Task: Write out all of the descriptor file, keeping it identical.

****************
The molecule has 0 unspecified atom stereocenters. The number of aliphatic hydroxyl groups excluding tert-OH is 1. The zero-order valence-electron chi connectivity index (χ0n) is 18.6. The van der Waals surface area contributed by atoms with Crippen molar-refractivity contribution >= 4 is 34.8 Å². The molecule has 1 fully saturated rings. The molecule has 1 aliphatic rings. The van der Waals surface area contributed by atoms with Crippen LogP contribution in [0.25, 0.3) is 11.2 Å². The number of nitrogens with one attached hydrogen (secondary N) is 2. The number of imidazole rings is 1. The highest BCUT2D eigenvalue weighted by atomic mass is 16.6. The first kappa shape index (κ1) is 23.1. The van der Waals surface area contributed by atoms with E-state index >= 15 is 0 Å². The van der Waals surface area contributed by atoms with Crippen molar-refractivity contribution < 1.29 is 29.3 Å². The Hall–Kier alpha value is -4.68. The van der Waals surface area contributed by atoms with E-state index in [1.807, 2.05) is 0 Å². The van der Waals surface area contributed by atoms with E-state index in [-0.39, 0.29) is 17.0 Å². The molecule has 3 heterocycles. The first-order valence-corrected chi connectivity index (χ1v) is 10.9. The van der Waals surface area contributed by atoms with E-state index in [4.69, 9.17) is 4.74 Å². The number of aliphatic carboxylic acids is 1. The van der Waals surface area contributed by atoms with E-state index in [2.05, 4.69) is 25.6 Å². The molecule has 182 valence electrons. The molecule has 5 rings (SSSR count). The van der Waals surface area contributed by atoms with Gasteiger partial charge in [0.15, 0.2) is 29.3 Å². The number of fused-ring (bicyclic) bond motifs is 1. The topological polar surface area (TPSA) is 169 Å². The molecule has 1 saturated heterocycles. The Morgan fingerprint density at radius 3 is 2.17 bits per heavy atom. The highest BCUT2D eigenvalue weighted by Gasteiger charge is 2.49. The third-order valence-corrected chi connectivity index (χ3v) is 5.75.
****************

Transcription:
The molecule has 0 unspecified atom stereocenters. The number of aliphatic hydroxyl groups excluding tert-OH is 1. The zero-order valence-electron chi connectivity index (χ0n) is 18.6. The van der Waals surface area contributed by atoms with Crippen molar-refractivity contribution >= 4 is 34.8 Å². The molecule has 1 fully saturated rings. The molecule has 1 aliphatic rings. The van der Waals surface area contributed by atoms with Crippen LogP contribution in [0.25, 0.3) is 11.2 Å². The number of nitrogens with one attached hydrogen (secondary N) is 2. The number of imidazole rings is 1. The highest BCUT2D eigenvalue weighted by atomic mass is 16.6. The first kappa shape index (κ1) is 23.1. The van der Waals surface area contributed by atoms with E-state index >= 15 is 0 Å². The van der Waals surface area contributed by atoms with Crippen molar-refractivity contribution < 1.29 is 29.3 Å². The Hall–Kier alpha value is -4.68. The van der Waals surface area contributed by atoms with E-state index in [1.807, 2.05) is 0 Å². The van der Waals surface area contributed by atoms with E-state index in [-0.39, 0.29) is 17.0 Å². The molecule has 3 heterocycles. The first-order valence-corrected chi connectivity index (χ1v) is 10.9. The van der Waals surface area contributed by atoms with E-state index in [4.69, 9.17) is 4.74 Å². The number of aliphatic carboxylic acids is 1. The van der Waals surface area contributed by atoms with E-state index in [2.05, 4.69) is 25.6 Å². The molecule has 182 valence electrons. The molecule has 5 rings (SSSR count). The van der Waals surface area contributed by atoms with Gasteiger partial charge in [0.15, 0.2) is 29.3 Å². The number of fused-ring (bicyclic) bond motifs is 1. The topological polar surface area (TPSA) is 169 Å². The molecule has 1 saturated heterocycles. The Morgan fingerprint density at radius 3 is 2.17 bits per heavy atom. The highest BCUT2D eigenvalue weighted by Gasteiger charge is 2.49. The third-order valence-corrected chi connectivity index (χ3v) is 5.75.